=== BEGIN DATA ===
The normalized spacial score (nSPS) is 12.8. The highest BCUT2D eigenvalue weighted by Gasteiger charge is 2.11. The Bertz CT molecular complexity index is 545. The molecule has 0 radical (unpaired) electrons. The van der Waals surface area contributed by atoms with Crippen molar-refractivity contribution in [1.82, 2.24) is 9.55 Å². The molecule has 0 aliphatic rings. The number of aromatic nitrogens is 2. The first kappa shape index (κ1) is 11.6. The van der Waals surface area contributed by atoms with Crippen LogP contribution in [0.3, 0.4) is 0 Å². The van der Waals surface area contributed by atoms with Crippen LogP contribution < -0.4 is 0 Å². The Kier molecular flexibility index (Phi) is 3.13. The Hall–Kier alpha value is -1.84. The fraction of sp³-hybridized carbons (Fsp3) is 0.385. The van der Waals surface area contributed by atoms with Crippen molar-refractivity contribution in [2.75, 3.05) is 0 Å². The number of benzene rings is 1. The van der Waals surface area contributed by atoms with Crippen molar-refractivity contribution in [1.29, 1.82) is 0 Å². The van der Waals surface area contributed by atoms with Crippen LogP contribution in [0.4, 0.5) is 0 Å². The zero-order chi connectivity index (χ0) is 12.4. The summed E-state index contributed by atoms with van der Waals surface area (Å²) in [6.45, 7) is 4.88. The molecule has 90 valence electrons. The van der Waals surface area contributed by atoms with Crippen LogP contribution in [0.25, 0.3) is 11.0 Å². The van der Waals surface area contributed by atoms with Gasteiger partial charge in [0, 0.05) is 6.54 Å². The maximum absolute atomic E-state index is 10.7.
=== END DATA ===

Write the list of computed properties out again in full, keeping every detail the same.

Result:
The normalized spacial score (nSPS) is 12.8. The highest BCUT2D eigenvalue weighted by Gasteiger charge is 2.11. The Bertz CT molecular complexity index is 545. The molecule has 0 radical (unpaired) electrons. The van der Waals surface area contributed by atoms with Crippen molar-refractivity contribution in [1.82, 2.24) is 9.55 Å². The molecule has 0 aliphatic rings. The number of aromatic nitrogens is 2. The first kappa shape index (κ1) is 11.6. The van der Waals surface area contributed by atoms with Crippen LogP contribution in [0.3, 0.4) is 0 Å². The van der Waals surface area contributed by atoms with Crippen LogP contribution < -0.4 is 0 Å². The Kier molecular flexibility index (Phi) is 3.13. The Hall–Kier alpha value is -1.84. The fraction of sp³-hybridized carbons (Fsp3) is 0.385. The van der Waals surface area contributed by atoms with Crippen molar-refractivity contribution in [2.75, 3.05) is 0 Å². The number of benzene rings is 1. The van der Waals surface area contributed by atoms with Crippen molar-refractivity contribution in [1.29, 1.82) is 0 Å². The van der Waals surface area contributed by atoms with Crippen LogP contribution in [0.4, 0.5) is 0 Å². The zero-order chi connectivity index (χ0) is 12.4. The summed E-state index contributed by atoms with van der Waals surface area (Å²) in [6.45, 7) is 4.88. The molecule has 90 valence electrons. The van der Waals surface area contributed by atoms with Crippen LogP contribution in [0.25, 0.3) is 11.0 Å². The van der Waals surface area contributed by atoms with Gasteiger partial charge in [0, 0.05) is 6.54 Å². The maximum absolute atomic E-state index is 10.7.